Posted Wednesday, January 5, 2000

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THIS decision by the same Philip Ruddock as declared Mr Irving would not receive a visa on grounds of "character" is an unprecedented slap in the face for the "international Jewish community."

Wednesday, January 5, 2000


Show me the proof: Ruddock


THE Howard Government yesterday challenged international Jewish organisations to produce fresh evidence against all alleged war criminal Konrad Kalejs, or let him be.

Immigration Minister Philip Ruddock yesterday said he refused to be bullied into banning the suspected Nazi death squad member from returning to Australia, warning outraged Jewish groups that Mr Kalejs would be free to live out his life in peace here if no new evidence of his alleged crimes was provided.

"We do not submit to criminal charges on the basis of assertions, we do it on the basis of evidence and that is the assumption of every Australian," he said.

Mr Kalejs, an Australian citizen, is expected back in Australia later this week after being served a deportation notice by British authorities.

It is believed his British visa expires tomorrow.

The 86-year-old has been holed up in England since being tracked there last week by the famed Nazi-hunting group the Simon Wiesenthal Centre.

Mr Kalejs is believed to be staying at a nursing home in Leicestershire. He denies the allegations against him and previously has described his accusers as "liars and storytellers".

He has so far refused to comment on British Home Secretary Jack Straw's decision to begin moves to deport him.

The night manager at Catthorpe Manor -- where Mr Kalejs is staying -- said: "We want nothing more to do with Mr Kalejs.

"The sooner he leaves England, the better it will be for all the residents here."

Accused of holding a senior position in the notorious Arajs Kommando killing unit in Latvia, which is believed responsible for the murder of 30,000 Jews, Gypsies and communists, Mr Kalejs already has been deported from the US and Canada.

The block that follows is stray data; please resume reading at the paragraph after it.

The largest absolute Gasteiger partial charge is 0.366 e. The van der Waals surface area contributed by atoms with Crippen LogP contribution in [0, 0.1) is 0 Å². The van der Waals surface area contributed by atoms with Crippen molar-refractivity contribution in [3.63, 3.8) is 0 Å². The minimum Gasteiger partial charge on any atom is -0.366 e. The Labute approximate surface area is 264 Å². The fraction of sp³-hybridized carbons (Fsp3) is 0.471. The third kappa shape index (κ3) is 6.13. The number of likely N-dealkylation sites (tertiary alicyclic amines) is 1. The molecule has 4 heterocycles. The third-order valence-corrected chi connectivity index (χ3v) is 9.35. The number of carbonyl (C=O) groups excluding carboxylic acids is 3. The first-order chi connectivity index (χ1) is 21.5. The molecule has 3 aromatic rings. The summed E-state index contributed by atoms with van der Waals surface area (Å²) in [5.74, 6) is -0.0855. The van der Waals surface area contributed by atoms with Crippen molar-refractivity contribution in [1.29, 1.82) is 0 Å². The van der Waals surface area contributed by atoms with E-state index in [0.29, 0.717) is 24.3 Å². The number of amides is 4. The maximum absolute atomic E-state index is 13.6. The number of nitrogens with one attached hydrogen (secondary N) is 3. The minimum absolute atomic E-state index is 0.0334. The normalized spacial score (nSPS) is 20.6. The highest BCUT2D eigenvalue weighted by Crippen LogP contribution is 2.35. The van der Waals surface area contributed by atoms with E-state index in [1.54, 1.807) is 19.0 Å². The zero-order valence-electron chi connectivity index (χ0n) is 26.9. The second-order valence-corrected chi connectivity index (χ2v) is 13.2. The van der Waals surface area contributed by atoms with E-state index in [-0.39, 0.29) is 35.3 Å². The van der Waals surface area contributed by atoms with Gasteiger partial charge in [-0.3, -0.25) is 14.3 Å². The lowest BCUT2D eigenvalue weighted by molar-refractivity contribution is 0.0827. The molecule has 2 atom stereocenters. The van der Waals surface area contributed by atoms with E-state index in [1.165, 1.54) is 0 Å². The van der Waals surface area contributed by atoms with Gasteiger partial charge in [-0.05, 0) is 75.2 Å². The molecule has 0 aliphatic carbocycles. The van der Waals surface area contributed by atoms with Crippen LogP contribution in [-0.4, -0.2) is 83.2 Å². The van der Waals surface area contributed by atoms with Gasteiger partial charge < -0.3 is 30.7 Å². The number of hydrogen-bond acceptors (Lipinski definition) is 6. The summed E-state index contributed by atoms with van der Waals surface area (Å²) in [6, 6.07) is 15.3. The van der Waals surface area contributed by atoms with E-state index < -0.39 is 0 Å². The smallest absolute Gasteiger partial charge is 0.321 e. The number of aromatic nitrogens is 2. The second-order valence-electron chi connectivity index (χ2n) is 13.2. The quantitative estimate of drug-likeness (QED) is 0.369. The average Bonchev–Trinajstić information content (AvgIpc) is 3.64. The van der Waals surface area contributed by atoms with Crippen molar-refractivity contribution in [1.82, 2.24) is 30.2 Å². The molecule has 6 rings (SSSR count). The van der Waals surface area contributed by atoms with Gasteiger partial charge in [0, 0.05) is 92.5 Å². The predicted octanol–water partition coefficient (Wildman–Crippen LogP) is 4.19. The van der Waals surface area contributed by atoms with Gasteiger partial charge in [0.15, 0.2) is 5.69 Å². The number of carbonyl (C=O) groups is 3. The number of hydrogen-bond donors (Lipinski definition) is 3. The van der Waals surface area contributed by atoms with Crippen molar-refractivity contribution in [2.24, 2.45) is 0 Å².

Mr Ruddock yesterday repeatedly denied accusations by the Simon Wiesenthal Centre that Australia had become a safe haven for Nazi war criminals and defended Mr Kalejs's right to return.

"He is an Australian citizen and any Australian citizen is entitled as a matter of law to return to Australia," he said.

Simon Wiesenthal Centre director Efraim Zuroff said the centre was preparing evidence against a second alleged war criminal with Australian citizenship.

The Age


Wednesday, January 5, 2000

Nazi war suspect linked to ASIO
(or not, as the case may be)


The alleged war criminal Konrad Kalejs was employed by Australia to help vet refugees after World War II and may have been an ASIO agent, according to the former head of Australia's Special Investigation Unit into war criminals.

Mr Bob Greenwood, QC, said yesterday a number of alleged Nazi war criminals were used by ASIO to spy on ethnic communities.

Mr Kalejs, who came to Australia as a displaced person in 1950, worked for three years at the Bonegilla migrant camp near Wodonga in Victoria. One of his duties was issuing identity cards to migrants.

Mr Greenwood said the Special Investigation Unit, which he headed until it was abandoned in 1992, came across a number of ASIO "activity files" on people it investigated.

He said there was no direct evidence to link ASIO with Mr Kalejs, but the nature of the work he carried out in Bonegilla would make him a prime ASIO target. "Quite a few of these people (alleged war criminals) worked for ASIO, we know that," he said.

The claims came as the Government faced renewed pressure from Jewish groups and within its own ranks to re-open an investigation into Mr Kalejs ahead of his return to Australia.

Mr Kalejs, who has been living for almost six months in a retirement home in Britain, was ordered out of the country on Monday.

The decision to deport Mr Kalejs, rather than put him on trial for his alleged involvement in the murder of 30,000 Latvian civilians, mostly Jews, during World War II, prompted anger among Nazi hunters in Britain.

With Mr Kalejs expected back in Australia by the weekend, Jewish groups yesterday said Government authorities should actively pursue allegations against him.

South Australian Liberal MP, Mr Christopher Pyne, who heads the Australia-Israel parliamentary group, said the Government should examine why a person deemed undesirable in three countries should be allowed to return to Australia.

The vice-president of the Executive Council of Australian Jewry, Mr Jeremy Jones, called on the Government to appoint a special investigator.

He said the Federal Police were not equipped to do the task and an investigator was needed to comb through Soviet archive files, made available since the end of the Cold War, and to liaise with Latvian authorities.

Another federal Labor MP, Mr Michael Danby, accused the Justice Minister, Senator Amanda Vanstone, of "masterly inaction" and said fresh material available from the newly-democratic Baltic countries should be examined.

But the Immigration Minister, Mr Philip Ruddock, said the Government would not be bullied into taking action. "We are not going to be tarred with any brush of inadequacy on our part by upholding the rule of law," Mr Ruddock said.

Copyright © The Age Company Ltd 2000.

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